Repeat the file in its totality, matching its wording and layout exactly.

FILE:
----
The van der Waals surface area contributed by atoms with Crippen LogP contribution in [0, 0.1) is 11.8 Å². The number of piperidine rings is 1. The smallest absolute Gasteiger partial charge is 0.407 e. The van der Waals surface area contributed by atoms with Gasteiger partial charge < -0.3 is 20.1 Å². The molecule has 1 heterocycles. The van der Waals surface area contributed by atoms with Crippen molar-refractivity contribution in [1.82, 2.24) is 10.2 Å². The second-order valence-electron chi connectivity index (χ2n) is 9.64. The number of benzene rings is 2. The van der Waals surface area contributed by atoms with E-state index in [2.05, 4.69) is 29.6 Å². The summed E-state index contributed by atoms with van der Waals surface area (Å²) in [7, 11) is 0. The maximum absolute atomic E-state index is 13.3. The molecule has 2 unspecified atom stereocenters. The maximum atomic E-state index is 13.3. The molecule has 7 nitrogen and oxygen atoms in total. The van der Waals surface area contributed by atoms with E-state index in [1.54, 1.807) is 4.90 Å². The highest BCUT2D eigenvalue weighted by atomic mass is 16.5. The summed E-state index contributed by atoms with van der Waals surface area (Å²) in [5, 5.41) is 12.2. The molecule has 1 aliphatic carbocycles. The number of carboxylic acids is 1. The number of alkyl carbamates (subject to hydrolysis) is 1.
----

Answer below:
The van der Waals surface area contributed by atoms with Crippen LogP contribution in [0, 0.1) is 11.8 Å². The number of piperidine rings is 1. The smallest absolute Gasteiger partial charge is 0.407 e. The van der Waals surface area contributed by atoms with Gasteiger partial charge < -0.3 is 20.1 Å². The molecule has 1 heterocycles. The van der Waals surface area contributed by atoms with Crippen molar-refractivity contribution in [1.82, 2.24) is 10.2 Å². The second-order valence-electron chi connectivity index (χ2n) is 9.64. The number of benzene rings is 2. The van der Waals surface area contributed by atoms with E-state index in [2.05, 4.69) is 29.6 Å². The summed E-state index contributed by atoms with van der Waals surface area (Å²) in [7, 11) is 0. The maximum absolute atomic E-state index is 13.3. The molecule has 2 unspecified atom stereocenters. The maximum atomic E-state index is 13.3. The molecule has 7 nitrogen and oxygen atoms in total. The van der Waals surface area contributed by atoms with E-state index in [1.54, 1.807) is 4.90 Å². The highest BCUT2D eigenvalue weighted by atomic mass is 16.5. The summed E-state index contributed by atoms with van der Waals surface area (Å²) in [5, 5.41) is 12.2. The molecule has 1 aliphatic carbocycles. The number of carboxylic acids is 1. The number of alkyl carbamates (subject to hydrolysis) is 1.